There's an unintentionally revealing making-of featurette on The Wiz DVD that helps explain how a joyous theatrical smash can get turned into a famously disastrous motion picture. In it producer Rob Cohen gushes about how when Diana Ross campaigned for the lead role he acquiesced almost immediately despite the very minor incongruity of a 33-year old megastar playing a role written for a 12-year-old. Cohen needed a big director so he tapped Sidney Lumet, an old hand at directing light-hearted, family-friendly fantastical fare like Serpico, Dog Day Afternoon and Twelve Angry Men. Lumet reasoned that most folks live in cities so The Wiz accordingly abandoned the heartland and the Oz of old for New York City and an Oz that looks like Harlem after ingesting bad mushrooms.
I think it might be amusing to apply Cohen's strange logic to adapting a more recent kiddie smash, Harry Potter. Sure, Harry may be a teenageboy in the book but good news, everyone, Tom Cruise is just wild about Harry and wants to play the lead! So suddenly Harry's no longer a young boy: now he's a 30-year old man (a stretch for Cruise, sure, but then so is Ross playing a 24-year-old in The Wiz). Now we need a respected director for our alternate universe version of Harry Potter. How bout Paul Schrader? Once on board Schrader perceptively notes that nobody relates to attending schools for wizards so now the 30-year-old Harry Potter works as a comptroller in a gloomy Manhattan office. Of course we still want magic and wonder in our alt-Harry Potter so Cruise's 30-year-old comptroller Harry Potter indulges in fantasy role-playing games during his spare time. Zoila! We now have a feature-film adaptation of a smash-hit pop culture sensation that's exactly like its source material only, you know, completely different.
Sadly I think even my Tom Cruise version of Harry Potter would have a better chance at the box-office than The Wiz. Granted, Motown probably thought it was a wise move handing over a Tony winning smash to super soul brothers Lumet, screenwriter and future Batman & Robin auteur Joel Schumacher and producer Rob Cohen, or, as they are collectively known, The Voice Of Black America. But The Wiz nevertheless falls prey to one colossal miscalculation after another.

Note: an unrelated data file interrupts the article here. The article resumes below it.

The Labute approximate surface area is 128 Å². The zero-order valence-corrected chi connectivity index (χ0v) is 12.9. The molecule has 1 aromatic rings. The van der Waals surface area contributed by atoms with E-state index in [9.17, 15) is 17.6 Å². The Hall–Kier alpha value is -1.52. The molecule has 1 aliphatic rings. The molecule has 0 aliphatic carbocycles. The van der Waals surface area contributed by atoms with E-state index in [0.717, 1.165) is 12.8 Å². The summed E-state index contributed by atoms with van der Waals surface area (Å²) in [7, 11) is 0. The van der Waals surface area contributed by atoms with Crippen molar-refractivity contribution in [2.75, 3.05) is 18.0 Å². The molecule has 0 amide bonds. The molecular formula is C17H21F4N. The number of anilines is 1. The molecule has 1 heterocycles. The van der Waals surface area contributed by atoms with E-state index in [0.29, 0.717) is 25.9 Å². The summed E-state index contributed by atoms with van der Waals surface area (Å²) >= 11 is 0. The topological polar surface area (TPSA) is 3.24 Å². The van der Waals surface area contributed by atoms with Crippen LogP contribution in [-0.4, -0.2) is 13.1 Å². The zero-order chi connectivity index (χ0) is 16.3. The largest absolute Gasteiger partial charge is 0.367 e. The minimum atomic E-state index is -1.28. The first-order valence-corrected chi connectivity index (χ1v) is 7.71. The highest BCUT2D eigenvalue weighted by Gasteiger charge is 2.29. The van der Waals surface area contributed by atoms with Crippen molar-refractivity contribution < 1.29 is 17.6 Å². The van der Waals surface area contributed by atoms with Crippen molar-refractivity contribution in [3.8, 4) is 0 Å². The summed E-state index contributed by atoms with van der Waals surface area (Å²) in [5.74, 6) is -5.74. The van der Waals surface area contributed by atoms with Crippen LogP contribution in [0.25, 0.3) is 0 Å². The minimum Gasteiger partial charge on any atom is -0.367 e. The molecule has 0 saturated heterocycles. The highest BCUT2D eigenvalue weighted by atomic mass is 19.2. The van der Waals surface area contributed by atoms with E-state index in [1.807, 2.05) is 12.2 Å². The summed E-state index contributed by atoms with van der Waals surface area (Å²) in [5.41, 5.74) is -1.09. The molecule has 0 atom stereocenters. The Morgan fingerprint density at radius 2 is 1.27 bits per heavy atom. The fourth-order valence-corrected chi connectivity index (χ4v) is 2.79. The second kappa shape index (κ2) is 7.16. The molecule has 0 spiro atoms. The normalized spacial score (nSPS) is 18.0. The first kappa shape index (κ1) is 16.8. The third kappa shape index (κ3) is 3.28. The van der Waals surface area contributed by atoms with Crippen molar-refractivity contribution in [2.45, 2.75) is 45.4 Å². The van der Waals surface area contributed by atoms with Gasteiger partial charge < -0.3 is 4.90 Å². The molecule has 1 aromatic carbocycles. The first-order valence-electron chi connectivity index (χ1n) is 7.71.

As a director Lumet's primary goal seems to be to show off just how fucking huge his sets are. Seriously, folks, they're really fucking huge! The movie even got an Oscar nomination for Best Production Design. And by "best" I mean "most." To illustrate just how fucking huge the sets are Lumet shoots much of the film in static wide shots that reduce his actors to tiny little blips. To cite a characteristically bone-headed example he shoots Michael Jackson and Diana Ross singing a celebratory early rendition "Ease On Down The Road" from about 30 feet behind his leads. Because you wouldn't really want to see Michael Jackson and Diana Ross' faces when they sing, would you? What could that possibly tell you about Lumet's really expensive sets?
Granted, a lot of MGM and Astaire-Rogers musicals were shot largely in medium and wide shots in extended takes. But in those movies the camera became an elegant partner in the dance. In The Wiz the camera's just some stationary dude in the balcony shooting coverage. The Wizard Of Oz is timeless but The Wiz's Oz seems like a trippy headspace reachable only through a long night of over-indulgence at Studio 54.
The Wiz is a garish, poorly directed film that gave me The Apple flashbacks even before a production number involving women sashaying about in bikinis and men in what appear to be skimpy diapers (that'll bring in the family crowd!) yet it's nevertheless strangely affecting
Ross' casting in the lead role is enormously problematic but I found myself attracted to the squirmy vulnerability of her performance. It's that vulnerability that was fatally lacking in Beyonce Knowles' performance, essentially as Ross, in Dreamgirls, that damaged, fragile quality that Pryor and Jackson share. It'd be hard to imagine greater talents than Pryor and Jackson, just as it'd be hard to imagine icons who did more to squander their almost inconceivable gifts.
The Wiz is a bruised and battered movie about a motley aggregation of damaged souls searching for that ineffable something that will make them whole. I dig the film's druggy '70s vibe. I dig its infectious soundtrack. I dig pretty much the entire cast, especially Jackson in his only major film role and Pryor's heartbreakingly powerless Wizard.
But more than anything I dig the way The Wiz would still feel like a shell-shocked elegy for a crazy, scary, violent, vibrant New York that no long exists even if it didn't prominently feature the Twin Towers. The Wiz is a weird, ugly film that nevertheless attains strange, fleeting moments of grace.
Failure, Fiasco or Secret Success?: Secret Success